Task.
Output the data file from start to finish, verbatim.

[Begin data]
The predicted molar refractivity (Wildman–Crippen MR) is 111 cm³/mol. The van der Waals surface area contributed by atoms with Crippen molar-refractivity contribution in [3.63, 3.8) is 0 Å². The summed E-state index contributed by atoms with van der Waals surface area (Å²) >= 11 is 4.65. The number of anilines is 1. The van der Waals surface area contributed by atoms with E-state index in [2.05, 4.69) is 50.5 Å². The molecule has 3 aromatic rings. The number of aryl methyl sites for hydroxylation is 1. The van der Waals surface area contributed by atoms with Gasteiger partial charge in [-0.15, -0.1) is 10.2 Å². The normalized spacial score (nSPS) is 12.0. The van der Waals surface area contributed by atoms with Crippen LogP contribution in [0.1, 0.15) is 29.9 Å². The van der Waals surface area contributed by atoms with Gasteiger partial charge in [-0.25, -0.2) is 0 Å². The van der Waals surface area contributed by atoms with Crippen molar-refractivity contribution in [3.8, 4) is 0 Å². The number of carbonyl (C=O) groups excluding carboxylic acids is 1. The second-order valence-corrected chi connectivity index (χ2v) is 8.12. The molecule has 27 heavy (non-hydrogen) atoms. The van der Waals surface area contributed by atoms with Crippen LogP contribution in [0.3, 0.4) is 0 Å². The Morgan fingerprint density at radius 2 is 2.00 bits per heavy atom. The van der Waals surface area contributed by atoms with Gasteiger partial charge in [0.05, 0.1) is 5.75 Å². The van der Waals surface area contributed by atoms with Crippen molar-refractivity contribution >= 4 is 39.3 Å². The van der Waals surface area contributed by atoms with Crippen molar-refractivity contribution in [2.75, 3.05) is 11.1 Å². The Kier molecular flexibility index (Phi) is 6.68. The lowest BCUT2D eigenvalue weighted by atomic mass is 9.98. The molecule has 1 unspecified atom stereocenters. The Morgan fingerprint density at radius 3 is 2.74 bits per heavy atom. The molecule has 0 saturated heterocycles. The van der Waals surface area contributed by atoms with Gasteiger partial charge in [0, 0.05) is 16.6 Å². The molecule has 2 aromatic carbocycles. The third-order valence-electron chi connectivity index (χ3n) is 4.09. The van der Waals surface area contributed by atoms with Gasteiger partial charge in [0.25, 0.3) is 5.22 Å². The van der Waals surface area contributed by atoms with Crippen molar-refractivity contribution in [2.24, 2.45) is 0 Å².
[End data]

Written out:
The predicted molar refractivity (Wildman–Crippen MR) is 111 cm³/mol. The van der Waals surface area contributed by atoms with Crippen molar-refractivity contribution in [3.63, 3.8) is 0 Å². The summed E-state index contributed by atoms with van der Waals surface area (Å²) >= 11 is 4.65. The number of anilines is 1. The van der Waals surface area contributed by atoms with E-state index in [2.05, 4.69) is 50.5 Å². The molecule has 3 aromatic rings. The number of aryl methyl sites for hydroxylation is 1. The van der Waals surface area contributed by atoms with Gasteiger partial charge in [-0.15, -0.1) is 10.2 Å². The normalized spacial score (nSPS) is 12.0. The van der Waals surface area contributed by atoms with Crippen LogP contribution in [0.1, 0.15) is 29.9 Å². The van der Waals surface area contributed by atoms with Gasteiger partial charge in [-0.25, -0.2) is 0 Å². The van der Waals surface area contributed by atoms with Crippen molar-refractivity contribution in [3.8, 4) is 0 Å². The number of carbonyl (C=O) groups excluding carboxylic acids is 1. The second-order valence-corrected chi connectivity index (χ2v) is 8.12. The molecule has 27 heavy (non-hydrogen) atoms. The van der Waals surface area contributed by atoms with Crippen LogP contribution in [0.3, 0.4) is 0 Å². The Morgan fingerprint density at radius 2 is 2.00 bits per heavy atom. The van der Waals surface area contributed by atoms with Gasteiger partial charge in [0.05, 0.1) is 5.75 Å². The van der Waals surface area contributed by atoms with Crippen molar-refractivity contribution >= 4 is 39.3 Å². The van der Waals surface area contributed by atoms with Crippen molar-refractivity contribution in [2.75, 3.05) is 11.1 Å². The Kier molecular flexibility index (Phi) is 6.68. The lowest BCUT2D eigenvalue weighted by atomic mass is 9.98. The molecule has 1 unspecified atom stereocenters. The Morgan fingerprint density at radius 3 is 2.74 bits per heavy atom. The molecule has 0 saturated heterocycles. The van der Waals surface area contributed by atoms with Gasteiger partial charge in [0, 0.05) is 16.6 Å². The molecule has 2 aromatic carbocycles. The third-order valence-electron chi connectivity index (χ3n) is 4.09. The van der Waals surface area contributed by atoms with Gasteiger partial charge in [0.25, 0.3) is 5.22 Å². The van der Waals surface area contributed by atoms with Crippen molar-refractivity contribution in [2.24, 2.45) is 0 Å².